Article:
Plants of the genus Drosera are carnivorous with leaf surfaces covered with glandular hairs. They have worldwide distribution. Roundleaf Sundew is a native perennial plant forming a rosette of leaves near the surface.
Leaves are held either erect or prostrate. Leaf stalks are 1.5 to 5 cm long with a round to sub-round leaf that is usually no more than 1 cm long and 1.2 cm wide (broader than long.) The leaves have stipules which are fused to the leaf stalk. The entire rosette is usually only 5 cm (2 inches) wide. The leaf margin is without lobes but it has reddish erect glandular hair and the inner surface has finer glandular hair all of which secrete a sticky substance which traps insects. The leaves of the Drosera genus are not hinged and do not snap shut like those of the Dionaea genus.
The inflorescence is a multi-flowered erect bare scape rising from the center of the rosette, having from 2 to 15 flowers. The flowers occur on one side of the scape which is two to 10 inches long.
Flowers are 5-parted, to 1/2 inch wide, with 5 small sepals and 5 petals. Petals range in color from white to pink. There are 5 stamens.
Seed: Flowers can be pollinated by wind or self pollination. They mature to a small 5 mm long capsule which contains light brown small seeds which are light and contain an air pocket - a 'testa,' which allows them to float. .
Habitat: Roundleaf Sundew is found in bogs, swamps, fens and other very moist areas. They survive winters by forming an over-wintering bud of tightly coiled leaves - a structure known as a hibernaculum. Sun and cool temperatures are optimal as the plant survives in boreal zones around the world. Shade will not allow the plant to flower.
The secretions from the glands on the leaves contain a sugary substance to attract insects and then a secretion of enzymes digest the insect. This process provides some needed nutrients for a plant which grows in a nutrient scarce environment. The bright color of the leaves has little to do with attracting insects according some recent studies. [i.e. Foot, Rice and Millett, Biology Letters, 16 April, 2014.] See also Eloise Butler's text below the photos.
Names: The genus Drosera is from the Greek drŏsĕrŏs meaning 'dewy' as in the dewy appearance of the glandular tips hairs on the leaf. The species rotundifolia means 'round-leaved.' The author name for the plant classification - 'L.' refers to Carl Linnaeus (1707-1778), Swedish botanist and the developer of the binomial nomenclature of modern taxonomy. Eloise Butler explains the common name in her notes below the photos.
Similar plant or comparisons: Four other species of Sundew are found in Minnesota. D.anglica, the English Sundew; D. intermedia, the spoon-leaf sundew ;D. linearis, the slender-leaf sundew; and D. X obovata, the obovate-leaved sundew. The latter has only been collected once in one place. The others are differentiated by their leaf shape; except that only D. linearis has leaf stipules free of the stalk.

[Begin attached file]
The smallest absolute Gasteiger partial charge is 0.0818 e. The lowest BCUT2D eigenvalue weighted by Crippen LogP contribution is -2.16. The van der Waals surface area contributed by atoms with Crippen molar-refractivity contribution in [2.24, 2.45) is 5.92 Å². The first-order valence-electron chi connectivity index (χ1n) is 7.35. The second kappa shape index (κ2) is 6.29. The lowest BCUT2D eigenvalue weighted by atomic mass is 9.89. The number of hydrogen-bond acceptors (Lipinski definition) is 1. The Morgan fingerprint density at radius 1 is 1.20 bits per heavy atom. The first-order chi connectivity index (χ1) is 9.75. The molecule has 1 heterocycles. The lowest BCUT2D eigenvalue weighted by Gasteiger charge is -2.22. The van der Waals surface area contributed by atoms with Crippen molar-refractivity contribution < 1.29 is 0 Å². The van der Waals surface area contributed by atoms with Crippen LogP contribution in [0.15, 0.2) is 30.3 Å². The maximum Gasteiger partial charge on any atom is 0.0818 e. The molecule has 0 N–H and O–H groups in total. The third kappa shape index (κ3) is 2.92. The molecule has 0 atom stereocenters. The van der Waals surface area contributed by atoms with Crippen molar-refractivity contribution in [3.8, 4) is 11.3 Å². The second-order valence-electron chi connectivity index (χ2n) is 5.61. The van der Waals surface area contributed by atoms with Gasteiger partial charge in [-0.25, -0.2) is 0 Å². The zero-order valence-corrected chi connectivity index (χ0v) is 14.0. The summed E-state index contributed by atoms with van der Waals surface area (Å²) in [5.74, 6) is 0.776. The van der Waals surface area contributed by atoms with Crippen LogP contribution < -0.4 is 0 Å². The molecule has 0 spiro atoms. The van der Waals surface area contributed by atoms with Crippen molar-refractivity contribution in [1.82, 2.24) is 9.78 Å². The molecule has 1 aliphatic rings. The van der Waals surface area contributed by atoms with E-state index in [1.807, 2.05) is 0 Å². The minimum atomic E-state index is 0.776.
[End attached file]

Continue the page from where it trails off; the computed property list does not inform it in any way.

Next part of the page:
Above: A cluster of rosettes of Roundleaf Sundew. Drawing from Britton, N.L., and A. Brown. 1913. An illustrated flora of the northern United States, Canada and the British Possessions. 3 vols. Charles Scribner's Sons, New York.
Below: 1st photo - The leaf margin is without lobes but it has reddish erect glandular hair and the inner surface has finer glandular hair all of which secrete a sticky substance which traps insects. 2nd photo - The white flower on the tall leafless scape. Photo Merle R. Black, Wisconsin Flora.
Notes: Roundleaf Sundew is indigenous to the Garden. Eloise Butler noted its presence on Sept. 20, 1908. She planted it frequently - 1921, '24, '27, '31 and '32. Plants in 1921 and 1931 came from Isle Royal, 1924 from the Quaking Bog, 1927 from Northern Minnesota and 1932 from Sarona Wisconsin. Martha Crone still reported it on her 1951 census but it was lost sometime after that.
Roundleaf Sundew in Minnesota is found in most counties in the northern and northeastern part of the state and then southward in the eastern half of the state to the Metro area. In North America it is widespread across all the Canadian provinces and the northern tier of states in the U.S. and southward in the eastern states.
Eloise Butler wrote: The motile, sensitive hairs on the leaves are tipped with glands resembling dewdrops; but which, unlike dew, do not disappear under the influence of the sun, –hence the name, sundew. The leaf is a first-class fly-trap, and the glistening glands contain an active, digestive principle. When a thirsty insect lights on a leaf, the hairs bend over it and firmly grasp it; the more the insect struggles, the tighter it is held; more and more hairs entangle it, and finally the whole leaf rounds over it. The fluid in the globules then oozes out and digests the victim. ["Bulletin of the Minnesota Academy of Science" Volume 5 No. 1, 1911.]
References: Plant characteristics are generally from sources 1A, 32, W2, W3, W7 & W8 plus others as specifically applied. Distribution principally from W1, W2 and 28C. Planting history generally from 1, 4 & 4a. Other sources by specific reference. See Reference List for details.
Identification booklet for most of the flowering forbs and small flowering shrubs of the Eloise Butler Wildflower Garden. Details Here.
Friends of the Wild Flower Garden, Inc. Text and photos are by G. D. Bebeau unless otherwise credited. "www.friendsofthewildflowergarden.org"